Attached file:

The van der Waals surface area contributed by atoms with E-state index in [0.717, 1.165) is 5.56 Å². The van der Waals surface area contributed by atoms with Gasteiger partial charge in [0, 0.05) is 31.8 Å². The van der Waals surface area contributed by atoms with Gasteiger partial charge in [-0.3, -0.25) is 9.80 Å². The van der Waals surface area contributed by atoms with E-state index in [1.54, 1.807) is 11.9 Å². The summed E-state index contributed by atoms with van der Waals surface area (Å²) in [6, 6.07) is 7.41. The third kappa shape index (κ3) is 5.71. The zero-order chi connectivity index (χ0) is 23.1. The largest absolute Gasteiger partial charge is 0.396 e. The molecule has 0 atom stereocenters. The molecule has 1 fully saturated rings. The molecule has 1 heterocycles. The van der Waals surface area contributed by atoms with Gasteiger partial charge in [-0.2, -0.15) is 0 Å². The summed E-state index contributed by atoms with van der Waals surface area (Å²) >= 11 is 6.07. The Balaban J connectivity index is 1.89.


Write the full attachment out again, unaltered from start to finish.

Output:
The van der Waals surface area contributed by atoms with E-state index in [0.717, 1.165) is 5.56 Å². The van der Waals surface area contributed by atoms with Gasteiger partial charge in [0, 0.05) is 31.8 Å². The van der Waals surface area contributed by atoms with Gasteiger partial charge in [-0.3, -0.25) is 9.80 Å². The van der Waals surface area contributed by atoms with E-state index in [1.54, 1.807) is 11.9 Å². The summed E-state index contributed by atoms with van der Waals surface area (Å²) in [6, 6.07) is 7.41. The third kappa shape index (κ3) is 5.71. The zero-order chi connectivity index (χ0) is 23.1. The largest absolute Gasteiger partial charge is 0.396 e. The molecule has 0 atom stereocenters. The molecule has 1 fully saturated rings. The molecule has 1 heterocycles. The van der Waals surface area contributed by atoms with Gasteiger partial charge in [-0.2, -0.15) is 0 Å². The summed E-state index contributed by atoms with van der Waals surface area (Å²) >= 11 is 6.07. The Balaban J connectivity index is 1.89.